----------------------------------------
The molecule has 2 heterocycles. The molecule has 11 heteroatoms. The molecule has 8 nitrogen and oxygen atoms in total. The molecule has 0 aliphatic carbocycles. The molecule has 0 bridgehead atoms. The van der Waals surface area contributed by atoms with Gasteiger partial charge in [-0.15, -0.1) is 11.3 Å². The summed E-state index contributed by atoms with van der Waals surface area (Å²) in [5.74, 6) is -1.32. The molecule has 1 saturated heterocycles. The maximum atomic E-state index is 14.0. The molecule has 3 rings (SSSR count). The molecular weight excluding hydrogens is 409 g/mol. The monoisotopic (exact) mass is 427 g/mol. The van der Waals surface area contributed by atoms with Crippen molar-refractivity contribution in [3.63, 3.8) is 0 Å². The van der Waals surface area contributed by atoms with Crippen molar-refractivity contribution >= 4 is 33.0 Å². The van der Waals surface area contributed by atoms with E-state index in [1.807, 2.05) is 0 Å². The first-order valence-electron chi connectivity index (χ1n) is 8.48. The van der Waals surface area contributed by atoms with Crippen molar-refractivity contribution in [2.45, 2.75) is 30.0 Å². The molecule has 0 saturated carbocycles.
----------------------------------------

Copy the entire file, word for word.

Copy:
The molecule has 2 heterocycles. The molecule has 11 heteroatoms. The molecule has 8 nitrogen and oxygen atoms in total. The molecule has 0 aliphatic carbocycles. The molecule has 0 bridgehead atoms. The van der Waals surface area contributed by atoms with Gasteiger partial charge in [-0.15, -0.1) is 11.3 Å². The summed E-state index contributed by atoms with van der Waals surface area (Å²) in [5.74, 6) is -1.32. The molecule has 1 saturated heterocycles. The maximum atomic E-state index is 14.0. The molecule has 3 rings (SSSR count). The molecular weight excluding hydrogens is 409 g/mol. The monoisotopic (exact) mass is 427 g/mol. The van der Waals surface area contributed by atoms with Crippen molar-refractivity contribution in [3.63, 3.8) is 0 Å². The van der Waals surface area contributed by atoms with Crippen molar-refractivity contribution >= 4 is 33.0 Å². The van der Waals surface area contributed by atoms with E-state index in [1.807, 2.05) is 0 Å². The first-order valence-electron chi connectivity index (χ1n) is 8.48. The van der Waals surface area contributed by atoms with Crippen molar-refractivity contribution in [2.45, 2.75) is 30.0 Å². The molecule has 0 saturated carbocycles.